It’s also possible that Roe won’t be overturned outright, but abortion restrictions will tighten further under a more conservative Supreme Court. That’s already the reality for women in many states. Across wide swaths of the country, women must take multiple days off work and drive for hundreds of miles to get an abortion because their home states have imposed waiting periods or created restrictions that have caused clinics to close. In the past seven years, states have enacted nearly 1,200 such restrictions.

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Completing a marathon has long been the ultimate feather in the cap of an amateur endurance athlete. But the idea of trotting along a boring old paved road for 26.2 miles doesn’t thrill everyone. For the endurance athlete who gets bored easily, a new genre of race has emerged—peppered with obstacles requiring feats of strength and dexterity (Crawling under barbed wire! Climbing a rope! Throwing a spear! Burpees!), and designed to be an over-the-top spectacle where participants emerge covered in mud (and maybe blood), as if they’ve survived a battle.

The two biggest names in the world of obstacle course races (OCRs) are Spartan and Tough Mudder. These organizations put on OCRs that cover distances between 3 and 30 miles with the addition of up to 35 obstacles along the way. In some of the most intense races, participants might be asked to army crawl under live electrical wire or carry 60 pound sandbags up a ski slope in the middle of running a half-marathon.

Participation in traditional road races like marathons and 5K’s, while still high, is on the decline in the United States. After peaking at 19 million finishers in 2013, participation fell to just over 17 million in 2016, according to the New York Times. Running USA’s annual report stated that only 3 percent of those running road races in 2016 completed a marathon. At the same time, participation in Spartan, Tough Mudder and other OCRs are on the rise. Since each was founded in 2010, Tough Mudder reports 2 million total participants and Spartan claims 5 million.

In a phone interview with Spartan’s founder Joe De Sena, I asked him about the appeal of OCRs compared to traditional road racing. Basically, he said, OCRs are more fun than marathons. “Look, at the end of the day, most of us are extremely lazy and our modern environment allows us to be lazy. If someone wants to change that and feel good and go exercise, does a 26.2-mile run on pavement sound appealing?” De Sena asked. “In contrast, with [Spartan], it’s just badass and more fun. The imagery, the videos, it’s just more likely to rip someone off the couch.”

De Sena also believes that the longest OCRs are tougher than marathons, and help people get in better shape. “When I look at the starting line of a marathon, the human beings I see don’t look like they have maximized their potential,” De Sena told me. “But when I look at the human beings at the start of a Spartan Championship Race, it’s like, wow, that’s the perfect body.”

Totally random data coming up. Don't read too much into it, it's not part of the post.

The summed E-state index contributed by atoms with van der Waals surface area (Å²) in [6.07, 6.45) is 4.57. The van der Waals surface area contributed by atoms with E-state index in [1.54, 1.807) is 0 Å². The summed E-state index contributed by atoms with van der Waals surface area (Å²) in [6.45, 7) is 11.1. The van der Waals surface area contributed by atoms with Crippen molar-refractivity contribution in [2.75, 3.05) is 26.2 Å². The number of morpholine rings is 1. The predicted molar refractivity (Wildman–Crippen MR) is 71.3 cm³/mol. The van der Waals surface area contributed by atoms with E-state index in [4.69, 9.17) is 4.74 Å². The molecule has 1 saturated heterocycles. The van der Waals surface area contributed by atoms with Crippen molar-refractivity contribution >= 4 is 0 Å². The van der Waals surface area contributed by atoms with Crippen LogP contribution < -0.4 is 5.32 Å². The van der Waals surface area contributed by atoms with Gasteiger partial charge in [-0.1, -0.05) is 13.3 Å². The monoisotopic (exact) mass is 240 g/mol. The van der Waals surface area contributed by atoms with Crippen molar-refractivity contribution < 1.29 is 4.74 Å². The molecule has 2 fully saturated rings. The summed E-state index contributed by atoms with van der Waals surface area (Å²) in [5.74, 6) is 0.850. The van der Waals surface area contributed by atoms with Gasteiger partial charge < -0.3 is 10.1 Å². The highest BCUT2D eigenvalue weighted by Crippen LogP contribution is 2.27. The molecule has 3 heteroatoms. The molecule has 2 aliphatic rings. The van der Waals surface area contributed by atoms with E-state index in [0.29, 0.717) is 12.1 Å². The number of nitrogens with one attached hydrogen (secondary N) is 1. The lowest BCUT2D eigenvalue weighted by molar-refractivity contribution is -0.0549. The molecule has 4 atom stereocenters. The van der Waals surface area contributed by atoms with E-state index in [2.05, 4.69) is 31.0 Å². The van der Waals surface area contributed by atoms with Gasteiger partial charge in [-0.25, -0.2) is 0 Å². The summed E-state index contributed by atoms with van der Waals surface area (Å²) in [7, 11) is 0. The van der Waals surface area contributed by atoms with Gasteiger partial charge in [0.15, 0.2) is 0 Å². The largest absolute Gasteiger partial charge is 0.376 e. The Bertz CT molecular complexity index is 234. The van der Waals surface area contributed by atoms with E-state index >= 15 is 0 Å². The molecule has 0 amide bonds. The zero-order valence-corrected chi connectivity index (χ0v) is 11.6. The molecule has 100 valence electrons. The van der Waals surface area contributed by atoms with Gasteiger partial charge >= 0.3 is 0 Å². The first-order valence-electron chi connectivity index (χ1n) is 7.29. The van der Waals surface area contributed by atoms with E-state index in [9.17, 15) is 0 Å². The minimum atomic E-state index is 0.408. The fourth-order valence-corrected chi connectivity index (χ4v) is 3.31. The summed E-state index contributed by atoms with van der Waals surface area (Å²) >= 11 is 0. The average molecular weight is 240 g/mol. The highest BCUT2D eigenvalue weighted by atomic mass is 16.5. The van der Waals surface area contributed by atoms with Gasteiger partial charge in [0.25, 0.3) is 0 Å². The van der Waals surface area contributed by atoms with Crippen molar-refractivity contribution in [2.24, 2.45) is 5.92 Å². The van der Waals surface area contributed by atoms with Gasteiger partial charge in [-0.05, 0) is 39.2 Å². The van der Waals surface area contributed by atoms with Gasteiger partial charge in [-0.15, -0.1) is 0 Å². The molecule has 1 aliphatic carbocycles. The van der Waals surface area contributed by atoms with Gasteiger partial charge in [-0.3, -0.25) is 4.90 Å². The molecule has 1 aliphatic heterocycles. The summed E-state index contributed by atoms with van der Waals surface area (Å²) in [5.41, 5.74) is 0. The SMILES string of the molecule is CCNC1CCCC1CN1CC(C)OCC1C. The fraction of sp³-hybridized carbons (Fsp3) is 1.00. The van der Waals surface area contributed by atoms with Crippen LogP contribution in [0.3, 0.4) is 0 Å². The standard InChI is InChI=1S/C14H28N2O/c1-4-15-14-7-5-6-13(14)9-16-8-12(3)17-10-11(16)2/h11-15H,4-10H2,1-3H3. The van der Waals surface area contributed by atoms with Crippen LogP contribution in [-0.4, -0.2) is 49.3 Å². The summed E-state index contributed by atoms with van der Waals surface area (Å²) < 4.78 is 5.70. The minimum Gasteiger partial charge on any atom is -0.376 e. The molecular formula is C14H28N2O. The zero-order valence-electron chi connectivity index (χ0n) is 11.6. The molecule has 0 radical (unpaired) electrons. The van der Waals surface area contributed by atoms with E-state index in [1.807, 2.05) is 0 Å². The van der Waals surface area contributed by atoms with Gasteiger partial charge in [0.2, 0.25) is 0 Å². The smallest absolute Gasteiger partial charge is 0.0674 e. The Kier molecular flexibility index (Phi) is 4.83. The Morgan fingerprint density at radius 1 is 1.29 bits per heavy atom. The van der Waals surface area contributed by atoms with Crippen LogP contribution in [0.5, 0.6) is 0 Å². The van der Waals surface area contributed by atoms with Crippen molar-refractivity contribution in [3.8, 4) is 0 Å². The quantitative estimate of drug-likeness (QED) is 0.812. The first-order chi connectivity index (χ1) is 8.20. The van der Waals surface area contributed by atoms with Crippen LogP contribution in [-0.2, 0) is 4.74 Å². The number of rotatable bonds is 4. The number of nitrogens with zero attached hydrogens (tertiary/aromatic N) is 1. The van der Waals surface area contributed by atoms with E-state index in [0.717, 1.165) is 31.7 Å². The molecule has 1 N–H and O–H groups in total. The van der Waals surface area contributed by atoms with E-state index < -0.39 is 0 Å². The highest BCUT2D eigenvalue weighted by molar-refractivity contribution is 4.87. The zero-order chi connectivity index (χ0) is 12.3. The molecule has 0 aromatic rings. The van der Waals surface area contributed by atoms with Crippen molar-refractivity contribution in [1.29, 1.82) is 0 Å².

De Sena obviously has his reasons for saying that, but others from the world of marathons might agree that it’s beneficial to mix some strength and agility training in with the intense endurance of distance running. In a profile in Runner’s World, Ryan Hall, the American record holder in the marathon with a time of 2:04:58, confessed that while he was at the peak of his marathon physique he felt weak and underdeveloped. Since retiring from competitive distance racing at the age of 33, Hall has added strength training to his routine, as well as 40 pounds of muscle (documented in a shirtless Twitter selfie). Hall remarked that he felt like strength training was “giving life to my body instead of taking it away.”

I reached out to dozens of OCR participants online to ask them about their race experiences and many echoed De Sena’s pronouncement that OCRs were more challenging than a marathon.

Daniel Norton, 41, a software engineer from Charlotte, North Carolina, is a former marathon runner who insists that his Spartan experience was far tougher than any marathon. Norton had a single word to describe what it was like to complete the Super Spartan Race in Asheville, North Carolina, a course covering 10 miles and 29 obstacles spread out over the rugged terrain of a mountainside granite quarry: “grueling.”

“I saw several people just stop and sit down,” Norton said. “There were times I was desperate to do the same [...] but I certainly enjoyed the journey.”

The added challenge of an OCR, which may be a deterrent for some, is the thing that makes it appealing for others. Philip Wilson, a professor in the department of kinesiology at Brock University in Canada, says that variety can keep people motivated, even if the exercise is challenging.